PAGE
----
PEOPLE with “hidden disabilities” including autism and mental health conditions will become eligible for blue badge parking permits under the largest overhaul of the system in 40 years.
From next year, those with less immediately obvious illnesses will have the same right to a badge allowing them to park closer to their destinations as those with physical disabilities, the Department for Transport said.
It said that while the current rules covering the badge scheme in England do not specifically exclude those with non-physical disabilities they “are open to interpretation” by local authorities and required greater clarity.
Transport Minister Jesse Norman said: “Blue badges are a lifeline for disabled people, giving them the freedom and confidence to get to work and visit friends independently.
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“The changes we have announced today will ensure that this scheme is extended equally to people with hidden disabilities so that they can enjoy the freedoms that many of us take for granted.”
Those who will be eligible under the changes include:
– Those who cannot make a journey without “a risk of serious harm to their health or safety” or that of others, including young children with autism;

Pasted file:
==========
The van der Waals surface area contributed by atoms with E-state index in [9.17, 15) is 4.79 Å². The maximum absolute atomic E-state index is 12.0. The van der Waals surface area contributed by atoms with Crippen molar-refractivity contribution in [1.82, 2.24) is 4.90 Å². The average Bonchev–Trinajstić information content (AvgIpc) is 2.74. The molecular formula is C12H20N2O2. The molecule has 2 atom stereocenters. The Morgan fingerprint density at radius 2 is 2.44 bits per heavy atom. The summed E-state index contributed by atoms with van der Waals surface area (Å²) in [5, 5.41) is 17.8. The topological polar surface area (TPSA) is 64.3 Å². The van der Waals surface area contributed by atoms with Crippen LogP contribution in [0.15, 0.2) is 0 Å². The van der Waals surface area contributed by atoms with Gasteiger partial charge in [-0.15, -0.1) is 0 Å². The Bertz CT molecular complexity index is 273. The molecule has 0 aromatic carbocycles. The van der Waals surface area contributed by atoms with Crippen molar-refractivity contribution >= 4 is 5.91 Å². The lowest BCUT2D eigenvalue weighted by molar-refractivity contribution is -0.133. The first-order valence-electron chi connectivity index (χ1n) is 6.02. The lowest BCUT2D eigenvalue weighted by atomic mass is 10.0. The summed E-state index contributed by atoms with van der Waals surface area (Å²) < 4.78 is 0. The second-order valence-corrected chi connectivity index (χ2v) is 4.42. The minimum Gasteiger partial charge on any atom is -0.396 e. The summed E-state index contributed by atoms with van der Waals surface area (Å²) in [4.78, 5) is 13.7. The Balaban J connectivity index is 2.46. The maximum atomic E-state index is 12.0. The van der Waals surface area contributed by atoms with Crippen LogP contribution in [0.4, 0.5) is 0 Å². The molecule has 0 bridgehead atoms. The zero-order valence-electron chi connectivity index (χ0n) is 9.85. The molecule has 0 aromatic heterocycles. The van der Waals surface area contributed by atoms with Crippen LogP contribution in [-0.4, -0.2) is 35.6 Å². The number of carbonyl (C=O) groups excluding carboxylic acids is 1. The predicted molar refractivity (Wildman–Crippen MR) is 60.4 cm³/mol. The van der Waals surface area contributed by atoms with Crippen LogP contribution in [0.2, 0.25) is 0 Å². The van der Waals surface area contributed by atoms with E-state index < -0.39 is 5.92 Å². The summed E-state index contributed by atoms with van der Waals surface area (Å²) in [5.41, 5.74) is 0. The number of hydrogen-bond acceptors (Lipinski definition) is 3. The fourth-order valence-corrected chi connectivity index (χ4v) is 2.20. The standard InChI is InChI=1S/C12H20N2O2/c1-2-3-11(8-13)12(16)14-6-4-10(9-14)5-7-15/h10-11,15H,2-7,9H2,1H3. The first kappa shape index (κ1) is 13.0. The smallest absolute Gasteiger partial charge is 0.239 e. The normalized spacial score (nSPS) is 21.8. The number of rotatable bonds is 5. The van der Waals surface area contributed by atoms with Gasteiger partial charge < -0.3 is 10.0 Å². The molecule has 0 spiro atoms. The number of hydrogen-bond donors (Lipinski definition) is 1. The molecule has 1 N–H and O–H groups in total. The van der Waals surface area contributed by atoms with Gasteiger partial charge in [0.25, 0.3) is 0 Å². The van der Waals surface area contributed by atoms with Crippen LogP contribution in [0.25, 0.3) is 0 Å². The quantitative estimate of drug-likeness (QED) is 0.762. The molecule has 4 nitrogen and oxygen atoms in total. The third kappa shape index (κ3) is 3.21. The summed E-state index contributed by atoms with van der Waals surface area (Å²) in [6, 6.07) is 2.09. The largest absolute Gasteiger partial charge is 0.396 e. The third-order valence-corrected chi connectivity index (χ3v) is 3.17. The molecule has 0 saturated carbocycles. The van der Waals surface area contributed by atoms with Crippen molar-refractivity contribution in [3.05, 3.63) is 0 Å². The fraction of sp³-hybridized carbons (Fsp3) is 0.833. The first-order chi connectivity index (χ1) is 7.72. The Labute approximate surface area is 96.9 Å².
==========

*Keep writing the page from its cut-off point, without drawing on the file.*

– Those for whom journeys cause “very considerable psychological distress”;
– Those with considerable difficulty walking, which covers “both the physical act and experience of walking”;
The change follows an eight-week consultation launched in January which had more than 6,000 responses.
The badge scheme was launched in 1970 and currently around 2.4 million disabled people in England have one.
It enables them to park free of charge in pay and display bays and for up to three hours on yellow lines.
They cost £10 from local authorities, and those in London are also exempt from the Congestion Charge.
Before the change there was no rule exempting those with hidden disabilities from using a blue badge, but the rules were open to interpretation.
Before the change there was no rule exempting those with hidden disabilities from using a blue badge, but the rules were open to interpretation. Credit: PA
Around three out of four blue badge holders say they would go out less often if they did not have one, the DfT had previously said.
Jane Harris, director of external affairs at the National Autistic Society, said the change would “make a massive difference to the lives of many of the 600,000 autistic people in England, and their families”.
She said: “Just leaving the house is a challenge for many autistic people, involving detailed preparation – and sometimes overwhelming anxiety about plans going wrong.
“And some autistic people might not be aware of the dangers of the road or become overwhelmed by busy or loud environments.
“The possibility of not being able to find a parking space near where you’re going can mean you can’t contemplate leaving the house at all.”
The Blue Badge scheme in Scotland was permanently extended in December to cover carers and relatives of people with conditions such as dementia, autism and Down’s Syndrome.